Sea turtle hit by car survives

“Tiny Dancer,” a 70lb Kemp’s Ridley sea turtle rests inside Sea Turtle Inc’s rehabilitation facility after she was hit by a truck while trying to lay eggs. Photo courtesy of Sea Turtle Inc.

By Gaige Davila 

As sea turtles return to their nesting sites on South Padre Island, Sea Turtle Inc. is warning drivers to slow down, after a 70lb Kemp’s Ridley sea turtle was run over by a truck this past Sunday. 

Sea Turtle Inc. Chief Conservation Officer Dr. Amy Bonka holds Tiny Dancer’s lone egg, named Nemo, in Sea Turtle Inc’s private egg corral in the san dunes. Photo by Sea Turtle Inc.

Around 2:30 p.m. on May 16, a Sea Turtle Inc. staff member was patrolling a county beach between mile marker 12 and 13 for nesting sea turtles when he spotted a Kemp’s Ridley sea turtle come out of the water and in to the dunes to nest. As the staff member made their way to the top of the dunes for better cell phone service to call for assistance, a dark-colored truck sped down the beach and ran over the back end of the turtle in front of horrified beach goers. The truck continued down the beach and the owner has not yet been identified.

The staff member rendered aid to the turtle immediately, with Sea Turtle Inc’s rehabilitation team responding shortly afterwards. The turtle, which survived, laid one egg before being struck. Sea Turtle Inc. named the lone egg “Nemo,” like the character in the eponymous Pixar film. Nemo is held in Sea Turtle Inc’s nesting corral in a private location in the sand dunes. Sea Turtle Inc. will know within six weeks whether Nemo will survive. 

The injured female sea turtle, who was named “Tiny Dancer,” was held at Sea Turtle Inc. for three days, receiving surgery to reconnect the broken portions of her shell. Tiny Dancer’s internal organs and spine were undamaged, and her hundreds of unhatched eggs, according to her x-rays, seemed okay, too.

Sea Turtle Inc. returned Tiny Dancer to the beach on Tuesday, where she hesitated between laying the rest of her eggs and returning to the water. She ultimately chose the latter, disappearing into the waves.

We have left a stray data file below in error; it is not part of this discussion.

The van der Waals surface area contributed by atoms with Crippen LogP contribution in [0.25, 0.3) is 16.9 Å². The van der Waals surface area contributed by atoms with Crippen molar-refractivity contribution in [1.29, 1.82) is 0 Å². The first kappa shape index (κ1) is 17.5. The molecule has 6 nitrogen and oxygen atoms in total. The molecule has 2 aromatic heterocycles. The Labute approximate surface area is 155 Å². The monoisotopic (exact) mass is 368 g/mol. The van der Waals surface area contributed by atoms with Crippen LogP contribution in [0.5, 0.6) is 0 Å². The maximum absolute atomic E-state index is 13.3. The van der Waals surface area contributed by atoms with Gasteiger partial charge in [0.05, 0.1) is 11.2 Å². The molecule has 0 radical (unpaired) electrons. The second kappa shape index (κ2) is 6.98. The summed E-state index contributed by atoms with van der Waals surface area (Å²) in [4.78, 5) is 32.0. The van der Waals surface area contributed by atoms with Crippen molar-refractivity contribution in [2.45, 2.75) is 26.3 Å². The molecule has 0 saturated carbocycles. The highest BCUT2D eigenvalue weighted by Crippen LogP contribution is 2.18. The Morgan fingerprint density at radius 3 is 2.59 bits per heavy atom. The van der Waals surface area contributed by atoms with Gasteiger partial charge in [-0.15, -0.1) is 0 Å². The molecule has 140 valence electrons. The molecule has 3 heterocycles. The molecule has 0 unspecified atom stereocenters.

Tiny Dancer has a tag, but does not have a satellite tracking device. She could return to the beach any day to lay the rest of her eggs. Or she could drop them into the gulf where they will die. She could also return to the beach later with a new clutch of eggs. Sea Turtle Inc. Director Wendy Knight hopes she will return, as Kemp’s Ridley sea turtles are the smallest and most endangered of sea turtle species in the world. Texas is the only state in the U.S. that has Kemp’s Ridley sea turtle nests.

“It is a privilege that we’re allowed to drive on the beach in the first place, and that we allow it to happen during nesting season is an even bigger privilege,” Knight told the PRESS from her office at Sea Turtle Inc. “We just need people to take better care, to be more attentive.”

Sea turtles hit by cars, especially while trying to lay eggs, is a rare occurrence, with the most recent example happening in Florida, where a loggerhead sea turtle was killed by a car after laying 70 eggs last week. Tiny Dancer’s incident is being studied by Dr. Amy Bonka, Sea Turtle Inc’s Chief Conservation Officer, due to her behavior when being returned to the place she was trying to nest. 

“The times where something tragic like this has happened, literally in the middle of laying eggs, is just such a far reaching extreme,” Knight said. “She was fighting against her natural instinct. She knew that she had eggs and that she needed to lay eggs and nest, and then she also knew that something was wrong and she was unsafe and needed to be in the water.” 

Sea turtle nesting season runs from April to August. It is a federal crime to harass or injure a sea turtle. If you have any information about who hit Tiny Dancer or see a nesting sea turtle, contact Sea Turtle Inc. at (956) 243-4361.

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1 comment

    • Rachel on May 22, 2021 at 8:27 am
    • Reply

    You go tiny dancer!!!!!

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